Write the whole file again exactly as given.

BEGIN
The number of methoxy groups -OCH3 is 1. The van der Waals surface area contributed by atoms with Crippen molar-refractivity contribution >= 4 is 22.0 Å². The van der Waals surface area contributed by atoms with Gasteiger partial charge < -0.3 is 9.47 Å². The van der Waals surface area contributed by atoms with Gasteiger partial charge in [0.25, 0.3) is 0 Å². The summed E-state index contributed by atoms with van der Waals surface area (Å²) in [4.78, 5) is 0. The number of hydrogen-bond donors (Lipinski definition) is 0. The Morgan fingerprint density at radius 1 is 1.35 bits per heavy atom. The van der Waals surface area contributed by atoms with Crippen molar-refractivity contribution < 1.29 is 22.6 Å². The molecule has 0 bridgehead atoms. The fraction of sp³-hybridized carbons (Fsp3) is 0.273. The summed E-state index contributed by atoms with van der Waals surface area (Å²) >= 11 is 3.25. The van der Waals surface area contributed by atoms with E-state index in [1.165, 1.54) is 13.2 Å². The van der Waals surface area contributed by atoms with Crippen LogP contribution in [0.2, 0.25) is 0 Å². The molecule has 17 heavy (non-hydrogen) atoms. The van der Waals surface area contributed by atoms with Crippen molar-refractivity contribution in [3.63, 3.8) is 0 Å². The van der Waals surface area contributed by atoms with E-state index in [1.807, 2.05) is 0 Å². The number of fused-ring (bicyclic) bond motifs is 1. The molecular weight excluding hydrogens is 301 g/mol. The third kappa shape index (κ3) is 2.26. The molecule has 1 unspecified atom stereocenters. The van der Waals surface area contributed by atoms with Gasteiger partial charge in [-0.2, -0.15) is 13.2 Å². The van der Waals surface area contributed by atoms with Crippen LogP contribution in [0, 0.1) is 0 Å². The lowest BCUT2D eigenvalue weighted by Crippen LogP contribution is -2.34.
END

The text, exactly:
The number of methoxy groups -OCH3 is 1. The van der Waals surface area contributed by atoms with Crippen molar-refractivity contribution >= 4 is 22.0 Å². The van der Waals surface area contributed by atoms with Gasteiger partial charge < -0.3 is 9.47 Å². The van der Waals surface area contributed by atoms with Gasteiger partial charge in [0.25, 0.3) is 0 Å². The summed E-state index contributed by atoms with van der Waals surface area (Å²) in [4.78, 5) is 0. The number of hydrogen-bond donors (Lipinski definition) is 0. The Morgan fingerprint density at radius 1 is 1.35 bits per heavy atom. The van der Waals surface area contributed by atoms with Crippen molar-refractivity contribution < 1.29 is 22.6 Å². The molecule has 0 bridgehead atoms. The fraction of sp³-hybridized carbons (Fsp3) is 0.273. The summed E-state index contributed by atoms with van der Waals surface area (Å²) >= 11 is 3.25. The van der Waals surface area contributed by atoms with E-state index in [1.165, 1.54) is 13.2 Å². The van der Waals surface area contributed by atoms with Crippen LogP contribution in [0.2, 0.25) is 0 Å². The molecule has 17 heavy (non-hydrogen) atoms. The van der Waals surface area contributed by atoms with Crippen molar-refractivity contribution in [3.63, 3.8) is 0 Å². The van der Waals surface area contributed by atoms with E-state index in [1.807, 2.05) is 0 Å². The number of fused-ring (bicyclic) bond motifs is 1. The molecular weight excluding hydrogens is 301 g/mol. The third kappa shape index (κ3) is 2.26. The molecule has 1 unspecified atom stereocenters. The van der Waals surface area contributed by atoms with Gasteiger partial charge in [-0.2, -0.15) is 13.2 Å². The van der Waals surface area contributed by atoms with Crippen LogP contribution in [0, 0.1) is 0 Å². The lowest BCUT2D eigenvalue weighted by Crippen LogP contribution is -2.34.